Amoebiasis is contagious through saliva

Amebiasis: spread and transmission of the infection

Amoebic dysentery - the medical term is amebiasis - is a diarrheal disease that is particularly widespread in areas with poor hygiene. You can find out more about the transmission and spread of the infectious disease here.

Amebiasis is transmitted by unicellular organisms

Amebiasis is caused by the pathogen Entamoeba histolytica, a protozoan that moves itself with the help of pseudopods. The infection is usually transmitted via contaminated drinking water or contaminated food, as the Center for Sexual Health Rostock reports.

The pathogen occurs in two variants: the Minuta- and the Magnaform. Minute forms nestle in the large intestine and form cysts there, which are then excreted in the stool.

The insidious thing: the cysts are environmentally resistant, so they can remain infectious for a long time outside the body as long as the environment is sufficiently moist. Occasionally, minute forms in the body also transform into magna forms, which lead to the outbreak of amoebic dysentery.

Amebiasis - A Sexually Transmitted Disease?

Amebiasis is also a sexually transmitted disease, although transmission through food and drinking water is far more common. Amoebas can be transmitted during oral-anal intercourse, for example through the use of shared sex toys such as dildos or through smear infection, as the Center for Sexual Health further informs.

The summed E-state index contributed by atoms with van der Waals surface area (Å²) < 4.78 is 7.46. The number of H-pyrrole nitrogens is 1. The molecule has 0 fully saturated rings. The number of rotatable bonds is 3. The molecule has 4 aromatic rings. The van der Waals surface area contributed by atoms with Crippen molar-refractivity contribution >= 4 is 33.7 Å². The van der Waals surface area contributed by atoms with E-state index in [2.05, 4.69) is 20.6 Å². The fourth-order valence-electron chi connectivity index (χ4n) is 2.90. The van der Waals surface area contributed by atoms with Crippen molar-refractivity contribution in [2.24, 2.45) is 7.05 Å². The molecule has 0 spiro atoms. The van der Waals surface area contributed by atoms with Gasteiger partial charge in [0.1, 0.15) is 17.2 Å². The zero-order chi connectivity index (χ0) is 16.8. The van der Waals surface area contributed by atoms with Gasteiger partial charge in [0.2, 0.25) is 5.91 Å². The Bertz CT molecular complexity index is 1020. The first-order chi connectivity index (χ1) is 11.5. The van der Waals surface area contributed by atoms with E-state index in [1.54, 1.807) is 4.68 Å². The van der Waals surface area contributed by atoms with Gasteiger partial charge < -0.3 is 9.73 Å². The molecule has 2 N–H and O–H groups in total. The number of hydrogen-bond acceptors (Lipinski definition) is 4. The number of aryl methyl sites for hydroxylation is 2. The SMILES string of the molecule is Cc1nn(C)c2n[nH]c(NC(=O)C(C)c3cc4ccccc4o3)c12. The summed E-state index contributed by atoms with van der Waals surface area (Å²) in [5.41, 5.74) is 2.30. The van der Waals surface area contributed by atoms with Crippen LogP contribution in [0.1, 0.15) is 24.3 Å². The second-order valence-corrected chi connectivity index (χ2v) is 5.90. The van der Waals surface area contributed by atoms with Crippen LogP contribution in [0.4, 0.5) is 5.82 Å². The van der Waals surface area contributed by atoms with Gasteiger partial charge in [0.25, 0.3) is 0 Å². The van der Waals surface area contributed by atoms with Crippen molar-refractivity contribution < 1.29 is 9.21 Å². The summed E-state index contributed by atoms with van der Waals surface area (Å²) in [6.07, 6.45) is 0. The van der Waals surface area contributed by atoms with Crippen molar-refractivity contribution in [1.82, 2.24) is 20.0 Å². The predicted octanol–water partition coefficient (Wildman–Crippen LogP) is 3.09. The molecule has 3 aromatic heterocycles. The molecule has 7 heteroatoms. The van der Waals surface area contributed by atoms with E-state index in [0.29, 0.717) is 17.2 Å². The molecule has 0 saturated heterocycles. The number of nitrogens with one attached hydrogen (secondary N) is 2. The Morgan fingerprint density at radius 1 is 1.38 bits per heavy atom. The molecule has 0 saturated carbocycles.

In which countries is amoebic dysentery common?

Amoebic dysentery is common worldwide, but is most common in tropical regions. Hygienic conditions, population density and income levels play a major role in the infection rate, as reported by the "Apotheken Umschau". People in developing countries, where sewage and groundwater mix and are used as drinking water, are particularly affected by the infection.

Often the sexually transmitted disease is common in humid areas such as port cities and coastal regions. According to the "Apotheken Umschau", there are high infection rates on the west coast of Africa and the coast of northern Brazil, but also in slum areas in Bangladesh and India.

Important NOTE: The information in no way replaces professional advice or treatment by trained and recognized doctors. The contents of t-online cannot and must not be used to independently make diagnoses or start treatments.